Re: [Histonet] neutrophils
Dear Robert, Dear Gayle
trying to keep my Message short, maybee I ended up beeing too short
I did not want to test if tissue can be fixed in 70% Ethanol. I did want
to show what happens if tissue isnīt fixed enough (Dorothy mentioned
expired formalin) and wents to the processor - often starting with 70%
alcohol - or transferred, as Robert mentioned, to it for longterm storage.
I tested the "extremes"!
1.) no fixation (70% alcohol, trying to simulate starting the processor
with unfixed specimen)
2.) "half" or partial fixation (transferred to 70% before fixed
completely - which means a rather big specimen for 4 hours, fixed at the
edges, not in the center) - trying to simulate staring the processor
with partial fixed specimen. The case one doctor "produced" by insisting
on fast processing
3.) and "proper" fixation. (24 hrs - for a middle sized specimen, fixed
in the center also) - correct procedure
I did this short test to demonstrate how the incosistant staining the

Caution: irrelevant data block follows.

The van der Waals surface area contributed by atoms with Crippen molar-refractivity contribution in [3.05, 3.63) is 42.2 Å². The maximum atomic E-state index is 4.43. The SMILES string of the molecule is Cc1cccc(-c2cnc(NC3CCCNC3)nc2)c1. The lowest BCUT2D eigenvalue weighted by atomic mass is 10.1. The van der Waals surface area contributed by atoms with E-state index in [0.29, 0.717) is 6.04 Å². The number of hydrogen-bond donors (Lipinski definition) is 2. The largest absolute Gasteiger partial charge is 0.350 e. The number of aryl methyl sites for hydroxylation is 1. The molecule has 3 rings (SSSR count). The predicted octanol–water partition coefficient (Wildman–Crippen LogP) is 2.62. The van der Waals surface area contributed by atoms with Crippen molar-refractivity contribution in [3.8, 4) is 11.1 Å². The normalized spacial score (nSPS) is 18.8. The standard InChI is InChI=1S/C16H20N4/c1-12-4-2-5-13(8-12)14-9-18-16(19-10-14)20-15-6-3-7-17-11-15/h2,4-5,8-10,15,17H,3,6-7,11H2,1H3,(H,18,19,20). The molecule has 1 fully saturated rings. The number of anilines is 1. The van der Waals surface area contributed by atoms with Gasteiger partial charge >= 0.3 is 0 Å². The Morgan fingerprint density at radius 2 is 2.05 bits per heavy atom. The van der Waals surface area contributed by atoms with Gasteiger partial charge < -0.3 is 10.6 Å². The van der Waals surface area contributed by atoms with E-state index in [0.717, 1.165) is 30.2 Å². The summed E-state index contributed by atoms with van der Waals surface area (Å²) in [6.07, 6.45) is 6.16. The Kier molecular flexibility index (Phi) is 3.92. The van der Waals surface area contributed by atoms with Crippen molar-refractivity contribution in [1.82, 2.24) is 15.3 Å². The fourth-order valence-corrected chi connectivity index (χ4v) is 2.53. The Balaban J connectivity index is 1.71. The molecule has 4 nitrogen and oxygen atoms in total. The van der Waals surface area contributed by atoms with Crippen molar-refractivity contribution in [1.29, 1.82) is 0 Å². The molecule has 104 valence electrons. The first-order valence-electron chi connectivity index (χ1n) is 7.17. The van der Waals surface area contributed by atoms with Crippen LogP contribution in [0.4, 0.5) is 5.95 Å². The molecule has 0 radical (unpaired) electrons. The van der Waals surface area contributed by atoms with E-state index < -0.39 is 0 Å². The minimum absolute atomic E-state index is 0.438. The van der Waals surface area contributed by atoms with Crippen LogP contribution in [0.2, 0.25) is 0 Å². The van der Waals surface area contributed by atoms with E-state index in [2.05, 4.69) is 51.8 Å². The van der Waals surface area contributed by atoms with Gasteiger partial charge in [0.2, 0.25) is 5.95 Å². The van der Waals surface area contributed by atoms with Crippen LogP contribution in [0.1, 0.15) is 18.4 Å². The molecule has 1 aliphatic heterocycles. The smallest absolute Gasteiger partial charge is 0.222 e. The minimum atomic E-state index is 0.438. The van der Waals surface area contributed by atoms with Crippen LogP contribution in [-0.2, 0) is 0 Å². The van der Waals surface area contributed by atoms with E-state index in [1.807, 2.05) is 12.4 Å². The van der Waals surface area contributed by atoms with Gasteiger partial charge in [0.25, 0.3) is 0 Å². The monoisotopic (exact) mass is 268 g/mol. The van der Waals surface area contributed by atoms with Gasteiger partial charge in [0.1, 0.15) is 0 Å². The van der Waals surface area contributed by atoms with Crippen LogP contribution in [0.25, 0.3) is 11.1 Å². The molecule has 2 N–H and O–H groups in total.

doctor claimed did happen and to show how important fixation is for a
correct staining (nothing really new to us, but some doctors...)
I did choose Chloracetate Esterase Kit because it was the stain burdend,
HE also did show differences but after all it could be interpreted.
CAE did fail comletely!
I donīt know if this is the solution for Dorothyīs problem, since I did
my little test on human tissue and do not know if the stain will work on
rodent, like other people considered.
If alcohol and not autolysis is the problem - then it could maybe help
to move the specimens to fresh formalin before processing?
I know there are impairments in my little demonstration - for example
the time specimens were left in 70% Ethanol (before moving to the
processor) differs from 0 to 24 hrs (I wanted to process, cut and stain
them together - so there can be no differences)
a lot more testing could be done, and I would do it if I had the time
but at least and for my intention the test did what it should do. The
doctor understood the overhelming importance of correct fixation.
Medical University of Vienna
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